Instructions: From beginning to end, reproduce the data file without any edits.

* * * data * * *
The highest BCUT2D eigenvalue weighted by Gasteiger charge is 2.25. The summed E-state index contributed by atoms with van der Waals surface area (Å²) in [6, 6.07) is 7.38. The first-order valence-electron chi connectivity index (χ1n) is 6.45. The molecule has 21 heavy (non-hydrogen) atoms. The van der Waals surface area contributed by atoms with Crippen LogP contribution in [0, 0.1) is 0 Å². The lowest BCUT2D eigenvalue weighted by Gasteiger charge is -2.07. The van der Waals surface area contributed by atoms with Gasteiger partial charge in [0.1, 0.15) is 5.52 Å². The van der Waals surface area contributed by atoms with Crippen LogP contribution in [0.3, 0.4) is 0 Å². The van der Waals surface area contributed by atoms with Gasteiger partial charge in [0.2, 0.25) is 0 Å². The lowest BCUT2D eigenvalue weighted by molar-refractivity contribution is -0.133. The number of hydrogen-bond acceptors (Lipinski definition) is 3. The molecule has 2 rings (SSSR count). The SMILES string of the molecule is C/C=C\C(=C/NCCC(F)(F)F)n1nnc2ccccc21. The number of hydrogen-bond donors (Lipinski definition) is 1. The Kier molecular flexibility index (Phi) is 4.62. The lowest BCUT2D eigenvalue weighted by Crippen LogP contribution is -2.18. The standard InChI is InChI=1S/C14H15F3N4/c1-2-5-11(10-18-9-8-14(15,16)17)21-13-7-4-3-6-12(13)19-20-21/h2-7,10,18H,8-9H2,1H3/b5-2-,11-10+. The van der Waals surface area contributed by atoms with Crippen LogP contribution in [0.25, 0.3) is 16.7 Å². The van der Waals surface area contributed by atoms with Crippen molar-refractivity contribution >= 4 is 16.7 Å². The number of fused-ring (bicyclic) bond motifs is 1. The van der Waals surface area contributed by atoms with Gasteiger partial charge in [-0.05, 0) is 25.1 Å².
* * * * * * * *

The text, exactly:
The highest BCUT2D eigenvalue weighted by Gasteiger charge is 2.25. The summed E-state index contributed by atoms with van der Waals surface area (Å²) in [6, 6.07) is 7.38. The first-order valence-electron chi connectivity index (χ1n) is 6.45. The molecule has 21 heavy (non-hydrogen) atoms. The van der Waals surface area contributed by atoms with Crippen LogP contribution in [0, 0.1) is 0 Å². The lowest BCUT2D eigenvalue weighted by Gasteiger charge is -2.07. The van der Waals surface area contributed by atoms with Gasteiger partial charge in [0.1, 0.15) is 5.52 Å². The van der Waals surface area contributed by atoms with Crippen LogP contribution in [0.3, 0.4) is 0 Å². The van der Waals surface area contributed by atoms with Gasteiger partial charge in [0.2, 0.25) is 0 Å². The lowest BCUT2D eigenvalue weighted by molar-refractivity contribution is -0.133. The number of hydrogen-bond acceptors (Lipinski definition) is 3. The molecule has 2 rings (SSSR count). The SMILES string of the molecule is C/C=C\C(=C/NCCC(F)(F)F)n1nnc2ccccc21. The number of hydrogen-bond donors (Lipinski definition) is 1. The Kier molecular flexibility index (Phi) is 4.62. The lowest BCUT2D eigenvalue weighted by Crippen LogP contribution is -2.18. The standard InChI is InChI=1S/C14H15F3N4/c1-2-5-11(10-18-9-8-14(15,16)17)21-13-7-4-3-6-12(13)19-20-21/h2-7,10,18H,8-9H2,1H3/b5-2-,11-10+. The van der Waals surface area contributed by atoms with Crippen LogP contribution in [0.25, 0.3) is 16.7 Å². The van der Waals surface area contributed by atoms with Crippen molar-refractivity contribution >= 4 is 16.7 Å². The number of fused-ring (bicyclic) bond motifs is 1. The van der Waals surface area contributed by atoms with Gasteiger partial charge in [-0.05, 0) is 25.1 Å².